Nevertheless, their protests will do little to stop wind-turbine manufacturers from eagerly building taller and taller models. For the relatively weak inland winds to generate sufficient energy and profits, Germany’s wind farmers need to reach higher and higher into the skies.
The goal is to get away from the turbulence found near the ground and to climb up into the Ekman layer, above 100 meters high, where the wind blows continuously. Up there, the forces of nature rage freely, creating enough terawatts to meet the energy needs of the global population hundreds of times over. Or at least that’s the theory.
Inland, the “technical trend” toward bigger wind turbines “continues unabated,” according to a study recently published by the Fraunhofer Institute for Wind Energy and Energy System Technology (IWES).
A visit to the IWES test center in the northern port city of Bremerhaven reveals what lies in store. The center is home to a next-generation rotary blade: flexible, wobbly even, weighing 30 metric tons and stretching 83.5 meters across.
The mammoth prototype blade is currently at the testing stage. Hydraulic presses and cables bend and buffet the blade millions of times over, simulating the stress exerted by storms and gusts of wind.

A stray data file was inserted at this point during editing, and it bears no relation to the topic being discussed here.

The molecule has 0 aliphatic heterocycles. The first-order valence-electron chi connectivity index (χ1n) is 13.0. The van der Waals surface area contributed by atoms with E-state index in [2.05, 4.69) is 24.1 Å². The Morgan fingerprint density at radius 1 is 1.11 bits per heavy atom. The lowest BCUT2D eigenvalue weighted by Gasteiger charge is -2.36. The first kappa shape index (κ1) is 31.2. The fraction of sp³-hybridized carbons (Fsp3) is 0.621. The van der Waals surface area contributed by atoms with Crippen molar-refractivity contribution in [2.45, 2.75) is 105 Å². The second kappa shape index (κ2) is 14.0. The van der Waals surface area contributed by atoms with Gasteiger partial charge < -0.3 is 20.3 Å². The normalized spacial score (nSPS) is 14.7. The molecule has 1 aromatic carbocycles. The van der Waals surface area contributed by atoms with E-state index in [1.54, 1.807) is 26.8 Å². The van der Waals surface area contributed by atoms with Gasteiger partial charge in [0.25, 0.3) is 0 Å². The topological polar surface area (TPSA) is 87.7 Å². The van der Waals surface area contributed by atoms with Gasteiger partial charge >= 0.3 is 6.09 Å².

IWES meteorologist Paul Kühn thinks that the mast themselves, without the blades, could grow to up to 200 meters high. Anything taller would be unprofitable due to the “square-cube law.”
So, might we one day see wind turbines with blades stretching up almost 300 meters into the clouds — a somber memorial to Germany’s nuclear phase-out? Even hip urban fans of renewable energy think that would take some getting used to.
Recent studies by bird protectors reveal how the giant blades chop up the air in brutal fashion. “Golden plovers avoid the wind turbines,” says Potsdam-based ornithologist Jörg Lippert. Swallows and storks, on the other hand, fly straight into them. The barbastelle bat’s lungs collapse as it flies by. A “terrible future” awaits the lesser spotted eagle and red kite, Lippert says.